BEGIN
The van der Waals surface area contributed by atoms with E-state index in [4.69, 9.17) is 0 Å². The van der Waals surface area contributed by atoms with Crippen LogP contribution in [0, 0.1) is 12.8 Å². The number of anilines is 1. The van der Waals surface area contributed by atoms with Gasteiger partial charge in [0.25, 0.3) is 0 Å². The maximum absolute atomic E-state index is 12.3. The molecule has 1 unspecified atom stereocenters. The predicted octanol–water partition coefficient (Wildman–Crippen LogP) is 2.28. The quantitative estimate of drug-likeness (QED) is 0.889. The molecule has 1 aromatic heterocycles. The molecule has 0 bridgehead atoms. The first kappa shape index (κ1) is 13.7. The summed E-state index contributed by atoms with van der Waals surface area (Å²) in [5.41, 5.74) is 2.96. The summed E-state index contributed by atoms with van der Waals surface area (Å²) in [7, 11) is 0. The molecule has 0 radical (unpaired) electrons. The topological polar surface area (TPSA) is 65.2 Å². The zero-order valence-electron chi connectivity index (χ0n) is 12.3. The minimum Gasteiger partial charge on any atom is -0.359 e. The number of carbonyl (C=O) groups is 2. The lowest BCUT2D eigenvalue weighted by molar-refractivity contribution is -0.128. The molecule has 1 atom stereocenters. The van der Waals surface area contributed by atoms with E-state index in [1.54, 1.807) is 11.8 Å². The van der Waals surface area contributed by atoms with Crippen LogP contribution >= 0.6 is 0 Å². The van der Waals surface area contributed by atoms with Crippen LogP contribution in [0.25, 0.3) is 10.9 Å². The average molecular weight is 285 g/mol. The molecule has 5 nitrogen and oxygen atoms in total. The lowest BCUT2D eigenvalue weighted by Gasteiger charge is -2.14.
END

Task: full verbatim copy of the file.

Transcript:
The van der Waals surface area contributed by atoms with E-state index in [4.69, 9.17) is 0 Å². The van der Waals surface area contributed by atoms with Crippen LogP contribution in [0, 0.1) is 12.8 Å². The number of anilines is 1. The van der Waals surface area contributed by atoms with Gasteiger partial charge in [0.25, 0.3) is 0 Å². The maximum absolute atomic E-state index is 12.3. The molecule has 1 unspecified atom stereocenters. The predicted octanol–water partition coefficient (Wildman–Crippen LogP) is 2.28. The quantitative estimate of drug-likeness (QED) is 0.889. The molecule has 1 aromatic heterocycles. The molecule has 0 bridgehead atoms. The first kappa shape index (κ1) is 13.7. The summed E-state index contributed by atoms with van der Waals surface area (Å²) in [5.41, 5.74) is 2.96. The summed E-state index contributed by atoms with van der Waals surface area (Å²) in [7, 11) is 0. The molecule has 0 radical (unpaired) electrons. The topological polar surface area (TPSA) is 65.2 Å². The zero-order valence-electron chi connectivity index (χ0n) is 12.3. The minimum Gasteiger partial charge on any atom is -0.359 e. The number of carbonyl (C=O) groups is 2. The lowest BCUT2D eigenvalue weighted by molar-refractivity contribution is -0.128. The molecule has 1 atom stereocenters. The van der Waals surface area contributed by atoms with E-state index in [1.54, 1.807) is 11.8 Å². The van der Waals surface area contributed by atoms with Crippen LogP contribution >= 0.6 is 0 Å². The van der Waals surface area contributed by atoms with Crippen LogP contribution in [0.25, 0.3) is 10.9 Å². The average molecular weight is 285 g/mol. The molecule has 5 nitrogen and oxygen atoms in total. The lowest BCUT2D eigenvalue weighted by Gasteiger charge is -2.14.